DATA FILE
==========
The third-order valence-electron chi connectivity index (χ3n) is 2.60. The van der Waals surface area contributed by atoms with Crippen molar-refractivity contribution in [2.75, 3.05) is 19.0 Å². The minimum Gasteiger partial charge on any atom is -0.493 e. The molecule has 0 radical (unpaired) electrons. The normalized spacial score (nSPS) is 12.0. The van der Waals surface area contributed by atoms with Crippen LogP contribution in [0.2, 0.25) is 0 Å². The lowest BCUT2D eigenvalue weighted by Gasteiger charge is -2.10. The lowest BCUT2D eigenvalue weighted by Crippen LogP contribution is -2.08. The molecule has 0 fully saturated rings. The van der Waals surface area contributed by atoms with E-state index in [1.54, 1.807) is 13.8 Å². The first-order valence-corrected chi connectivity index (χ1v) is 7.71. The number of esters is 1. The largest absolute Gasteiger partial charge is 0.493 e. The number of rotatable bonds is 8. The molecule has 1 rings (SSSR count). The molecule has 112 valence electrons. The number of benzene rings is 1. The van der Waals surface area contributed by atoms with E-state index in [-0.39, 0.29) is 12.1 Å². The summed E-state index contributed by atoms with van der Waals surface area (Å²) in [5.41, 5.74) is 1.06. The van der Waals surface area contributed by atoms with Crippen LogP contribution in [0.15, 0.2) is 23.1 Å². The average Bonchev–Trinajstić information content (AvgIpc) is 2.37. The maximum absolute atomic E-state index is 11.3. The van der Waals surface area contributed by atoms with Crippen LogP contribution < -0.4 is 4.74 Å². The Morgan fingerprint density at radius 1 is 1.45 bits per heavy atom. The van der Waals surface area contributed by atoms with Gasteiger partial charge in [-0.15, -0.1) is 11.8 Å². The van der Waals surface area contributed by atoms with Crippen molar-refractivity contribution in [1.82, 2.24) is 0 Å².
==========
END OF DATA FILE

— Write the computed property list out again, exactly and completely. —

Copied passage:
The third-order valence-electron chi connectivity index (χ3n) is 2.60. The van der Waals surface area contributed by atoms with Crippen molar-refractivity contribution in [2.75, 3.05) is 19.0 Å². The minimum Gasteiger partial charge on any atom is -0.493 e. The molecule has 0 radical (unpaired) electrons. The normalized spacial score (nSPS) is 12.0. The van der Waals surface area contributed by atoms with Crippen LogP contribution in [0.2, 0.25) is 0 Å². The lowest BCUT2D eigenvalue weighted by Gasteiger charge is -2.10. The lowest BCUT2D eigenvalue weighted by Crippen LogP contribution is -2.08. The molecule has 0 fully saturated rings. The van der Waals surface area contributed by atoms with E-state index in [1.54, 1.807) is 13.8 Å². The first-order valence-corrected chi connectivity index (χ1v) is 7.71. The number of esters is 1. The largest absolute Gasteiger partial charge is 0.493 e. The number of rotatable bonds is 8. The molecule has 1 rings (SSSR count). The molecule has 112 valence electrons. The number of benzene rings is 1. The van der Waals surface area contributed by atoms with E-state index in [-0.39, 0.29) is 12.1 Å². The summed E-state index contributed by atoms with van der Waals surface area (Å²) in [5.41, 5.74) is 1.06. The van der Waals surface area contributed by atoms with Crippen LogP contribution in [0.15, 0.2) is 23.1 Å². The average Bonchev–Trinajstić information content (AvgIpc) is 2.37. The maximum absolute atomic E-state index is 11.3. The van der Waals surface area contributed by atoms with Crippen LogP contribution < -0.4 is 4.74 Å². The Morgan fingerprint density at radius 1 is 1.45 bits per heavy atom. The van der Waals surface area contributed by atoms with Gasteiger partial charge in [-0.15, -0.1) is 11.8 Å². The van der Waals surface area contributed by atoms with Crippen molar-refractivity contribution in [1.82, 2.24) is 0 Å².